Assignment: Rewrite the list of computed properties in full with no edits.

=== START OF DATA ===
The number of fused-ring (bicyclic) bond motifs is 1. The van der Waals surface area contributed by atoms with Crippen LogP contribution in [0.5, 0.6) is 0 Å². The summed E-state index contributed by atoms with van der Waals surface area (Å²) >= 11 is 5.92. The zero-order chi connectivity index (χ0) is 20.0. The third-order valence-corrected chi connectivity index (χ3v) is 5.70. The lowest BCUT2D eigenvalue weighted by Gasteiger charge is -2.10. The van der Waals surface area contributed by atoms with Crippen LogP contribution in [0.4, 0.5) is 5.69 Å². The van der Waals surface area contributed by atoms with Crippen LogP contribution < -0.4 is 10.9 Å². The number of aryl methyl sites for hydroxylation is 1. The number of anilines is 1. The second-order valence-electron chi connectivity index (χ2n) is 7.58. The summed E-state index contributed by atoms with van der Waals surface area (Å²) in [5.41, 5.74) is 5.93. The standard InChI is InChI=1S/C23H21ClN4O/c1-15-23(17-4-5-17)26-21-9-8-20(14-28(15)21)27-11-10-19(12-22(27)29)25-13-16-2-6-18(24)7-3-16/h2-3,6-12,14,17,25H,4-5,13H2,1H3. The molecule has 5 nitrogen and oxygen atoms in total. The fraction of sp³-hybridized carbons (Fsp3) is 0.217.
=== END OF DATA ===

The number of fused-ring (bicyclic) bond motifs is 1. The van der Waals surface area contributed by atoms with Crippen LogP contribution in [0.5, 0.6) is 0 Å². The summed E-state index contributed by atoms with van der Waals surface area (Å²) >= 11 is 5.92. The zero-order chi connectivity index (χ0) is 20.0. The third-order valence-corrected chi connectivity index (χ3v) is 5.70. The lowest BCUT2D eigenvalue weighted by Gasteiger charge is -2.10. The van der Waals surface area contributed by atoms with Crippen LogP contribution in [0.4, 0.5) is 5.69 Å². The van der Waals surface area contributed by atoms with Crippen LogP contribution < -0.4 is 10.9 Å². The number of aryl methyl sites for hydroxylation is 1. The number of anilines is 1. The second-order valence-electron chi connectivity index (χ2n) is 7.58. The summed E-state index contributed by atoms with van der Waals surface area (Å²) in [5.41, 5.74) is 5.93. The standard InChI is InChI=1S/C23H21ClN4O/c1-15-23(17-4-5-17)26-21-9-8-20(14-28(15)21)27-11-10-19(12-22(27)29)25-13-16-2-6-18(24)7-3-16/h2-3,6-12,14,17,25H,4-5,13H2,1H3. The molecule has 5 nitrogen and oxygen atoms in total. The fraction of sp³-hybridized carbons (Fsp3) is 0.217.